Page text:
What is a Ground Source Heat Pump System?
Ground source heat pumps work by harnessing the natural heat underground to provide homes with an efficient source of heating and hot water.
Temperatures underground sit at between 10-15°C and no matter the time of year, the temperature at this level stays the same so you can use the system in all seasons.
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How Do Ground Source Heat Pumps Work?
Ground source systems are made up of 3 different parts that work together to harness heat from the ground and transfer it into the home:
- Ground loop
This is a pipe buried underground, usually in the garden, either in a horizontal trench or a vertical borehole. A horizontal trench goes 2 metres below ground level, while boreholes are drilled further down to between 15 and 150 metres. More heat can be extracted from the ground with longer loops but the space available will determine the most suitable ground heat exchange loop.
Circulating around these pipes will be a mixture of water and antifreeze. The natural heat underground is absorbed by the fluid which then goes through a heat exchanger into the heat pump.
- Heat pump
Once the liquid from the pipes, heated by the ground, reaches the heat pump it’s able to increase the temperature further before circulating it around the home. To do this, the heat pump compresses refrigerant gases which gets hot and then transfers the heat, using a heat exchanger, to the heating system around the home.
- Heat distribution system
At this stage, the heated water is passed around the home to radiators or underfloor heating. If the system is being used to generate hot water then the water is sent to the cylinders used for water storage.
All of these parts work together to create a highly efficient heating system.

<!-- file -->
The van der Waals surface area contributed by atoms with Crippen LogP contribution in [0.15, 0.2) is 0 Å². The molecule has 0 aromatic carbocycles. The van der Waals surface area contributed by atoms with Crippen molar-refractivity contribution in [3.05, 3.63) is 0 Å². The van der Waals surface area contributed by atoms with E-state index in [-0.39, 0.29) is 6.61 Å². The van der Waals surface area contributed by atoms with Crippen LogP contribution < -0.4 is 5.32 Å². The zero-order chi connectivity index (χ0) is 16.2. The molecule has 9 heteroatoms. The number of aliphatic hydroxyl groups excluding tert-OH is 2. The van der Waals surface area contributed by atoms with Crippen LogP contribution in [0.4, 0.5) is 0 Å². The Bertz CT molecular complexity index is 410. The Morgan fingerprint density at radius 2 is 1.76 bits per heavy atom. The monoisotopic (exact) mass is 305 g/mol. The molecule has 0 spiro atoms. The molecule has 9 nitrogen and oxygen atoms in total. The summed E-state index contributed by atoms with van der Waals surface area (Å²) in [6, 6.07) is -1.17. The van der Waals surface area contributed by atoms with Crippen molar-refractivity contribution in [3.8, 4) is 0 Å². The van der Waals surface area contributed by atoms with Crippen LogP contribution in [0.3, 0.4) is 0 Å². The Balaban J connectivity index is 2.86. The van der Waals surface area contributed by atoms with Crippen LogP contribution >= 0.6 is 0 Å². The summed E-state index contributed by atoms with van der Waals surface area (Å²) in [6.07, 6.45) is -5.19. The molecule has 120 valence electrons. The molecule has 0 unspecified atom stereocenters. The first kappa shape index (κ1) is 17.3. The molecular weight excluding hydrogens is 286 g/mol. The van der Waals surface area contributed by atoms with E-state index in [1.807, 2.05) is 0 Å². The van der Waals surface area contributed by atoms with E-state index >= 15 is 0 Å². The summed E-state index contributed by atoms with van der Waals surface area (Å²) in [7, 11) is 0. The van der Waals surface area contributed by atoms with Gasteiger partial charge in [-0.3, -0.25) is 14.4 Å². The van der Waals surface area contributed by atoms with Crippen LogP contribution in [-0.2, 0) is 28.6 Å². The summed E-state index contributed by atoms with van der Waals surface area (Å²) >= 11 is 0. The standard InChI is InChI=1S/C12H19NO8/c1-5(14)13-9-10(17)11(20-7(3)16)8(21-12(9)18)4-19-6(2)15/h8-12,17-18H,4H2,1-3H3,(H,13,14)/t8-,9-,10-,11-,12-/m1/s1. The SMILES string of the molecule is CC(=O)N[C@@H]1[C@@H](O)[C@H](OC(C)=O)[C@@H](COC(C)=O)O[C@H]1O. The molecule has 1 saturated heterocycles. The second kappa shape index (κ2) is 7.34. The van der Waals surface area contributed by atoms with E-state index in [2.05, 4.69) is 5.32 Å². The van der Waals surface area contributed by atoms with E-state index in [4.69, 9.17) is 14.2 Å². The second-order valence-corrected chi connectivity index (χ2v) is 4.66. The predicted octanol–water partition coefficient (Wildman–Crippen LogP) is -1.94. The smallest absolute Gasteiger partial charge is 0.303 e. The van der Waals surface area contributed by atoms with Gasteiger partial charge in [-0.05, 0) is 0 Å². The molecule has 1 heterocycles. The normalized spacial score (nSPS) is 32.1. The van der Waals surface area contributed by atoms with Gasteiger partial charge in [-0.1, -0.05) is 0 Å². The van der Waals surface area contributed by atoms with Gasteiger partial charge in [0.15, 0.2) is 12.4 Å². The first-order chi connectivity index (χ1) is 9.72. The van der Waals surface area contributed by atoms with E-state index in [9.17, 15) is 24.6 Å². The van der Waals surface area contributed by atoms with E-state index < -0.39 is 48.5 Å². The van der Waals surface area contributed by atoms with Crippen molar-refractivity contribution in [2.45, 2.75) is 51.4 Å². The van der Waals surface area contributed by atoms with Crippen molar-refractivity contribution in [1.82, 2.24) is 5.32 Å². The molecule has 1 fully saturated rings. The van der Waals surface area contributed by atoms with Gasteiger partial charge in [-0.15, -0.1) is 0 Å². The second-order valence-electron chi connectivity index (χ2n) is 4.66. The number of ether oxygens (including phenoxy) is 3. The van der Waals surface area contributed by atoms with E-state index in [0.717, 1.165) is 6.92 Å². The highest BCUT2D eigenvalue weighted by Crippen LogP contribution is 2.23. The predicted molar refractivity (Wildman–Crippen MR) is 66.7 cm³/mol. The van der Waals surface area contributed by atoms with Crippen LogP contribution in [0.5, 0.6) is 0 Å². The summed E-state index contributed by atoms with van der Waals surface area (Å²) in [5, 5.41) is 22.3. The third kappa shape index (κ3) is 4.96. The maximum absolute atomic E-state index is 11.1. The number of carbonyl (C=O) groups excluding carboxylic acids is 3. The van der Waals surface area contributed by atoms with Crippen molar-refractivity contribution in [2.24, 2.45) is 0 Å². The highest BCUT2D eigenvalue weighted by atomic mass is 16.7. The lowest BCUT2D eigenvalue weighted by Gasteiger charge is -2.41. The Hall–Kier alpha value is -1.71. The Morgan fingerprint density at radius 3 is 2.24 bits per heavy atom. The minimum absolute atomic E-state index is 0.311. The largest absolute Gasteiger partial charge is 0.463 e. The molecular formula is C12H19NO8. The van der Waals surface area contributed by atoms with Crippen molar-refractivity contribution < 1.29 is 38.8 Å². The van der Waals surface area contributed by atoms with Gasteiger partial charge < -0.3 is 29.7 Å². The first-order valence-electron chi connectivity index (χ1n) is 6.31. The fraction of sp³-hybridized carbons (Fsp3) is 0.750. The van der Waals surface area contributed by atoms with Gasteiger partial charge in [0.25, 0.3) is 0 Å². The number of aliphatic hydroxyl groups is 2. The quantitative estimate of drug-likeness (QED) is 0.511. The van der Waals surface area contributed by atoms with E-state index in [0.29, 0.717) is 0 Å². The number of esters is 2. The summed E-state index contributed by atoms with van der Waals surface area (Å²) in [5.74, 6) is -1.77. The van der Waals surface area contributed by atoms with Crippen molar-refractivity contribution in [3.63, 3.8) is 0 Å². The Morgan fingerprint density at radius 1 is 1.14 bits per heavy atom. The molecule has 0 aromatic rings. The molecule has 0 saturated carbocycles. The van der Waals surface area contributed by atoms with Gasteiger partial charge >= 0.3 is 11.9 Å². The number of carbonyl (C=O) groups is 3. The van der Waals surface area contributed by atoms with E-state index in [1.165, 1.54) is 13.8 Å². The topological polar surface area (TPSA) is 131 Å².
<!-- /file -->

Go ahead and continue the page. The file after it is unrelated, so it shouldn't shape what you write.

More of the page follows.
What are horizontal trenches and vertical boreholes?
The underground pipes can be fitted horizontally or vertically, this will be different depending on the space available around your home. Vertical boreholes go straight down into the ground and could be as deep as 15 – 100 metres. Horizontal systems, on the other hand, are much shallower but cover more area. A vertical system is likely to cost more to install but be more efficient in the long run.
Installation costs will vary from installer to installer so to ensure that you get the best possible installation price, you should get quotes from at least 3 different engineers.
What’s the Best Heating System for a Ground Source Heat Pump?
As mentioned earlier, ground source heat systems operate at a low temperature which make them more suited to underfloor heating that radiators. Radiators require a higher temperature of around 70 degrees to heat rooms, while underfloor heating tends to function at around 30 degrees. If you’d prefer radiators over underfloor heating then you might want to consider fitting larger ones.
Should you be interested in underfloor heating, you can either have it installed all around your home or have a combination of underfloor heating and radiators.
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Ground source heat pumps use electricity, which can be expensive to run, to pump water around the pipes but they generate heat from a renewable source. While they may require electricity, a well insulated ground source system will provide around 3-4 more kilowatts of energy for every kilowatt of electricity used. That equates to an efficiency of around 300%.
They’re a very efficient way of heating your home and not only will you be making back the cost of the system in savings from your energy bills, you can receive government payments through the Renewable Heat Incentive (RHI).
While ground source heat pumps require little in the way of maintenance, it’s important to keep an eye on how they’re performing. The Ground Source Heat Pump Association states that safety checks aren’t required and professional maintenance is only needed every 3-5 years.
Manufacturers may require their ground source heat pumps to undergo certain service maintenance during the warranty period, so always make sure you check with them.
How Long Does a Ground Source Heat Pump Last?
Not all heat pumps will have the same lifespan as this vary depending on the type of heat pump and how well it is maintained. Some can last for as long as 25 years but others might need replacing after about 10 years. Either way, ground source heat pumps are a lengthy investment that will be able to heat your home efficiently for a number of years.
Is a Ground Source Heat Pump Right for Your Home?
Before having a ground source heat pump installed, you’ll need to ensure that your home is suitable for the installation. Firstly, your home must have enough space in the garden for either a horizontal trench or vertical borehole and this may require access for various machinery.
To get the most out of a ground source heat pump your home should be well insulated and free from draughts that could cancel out the heat being generated.
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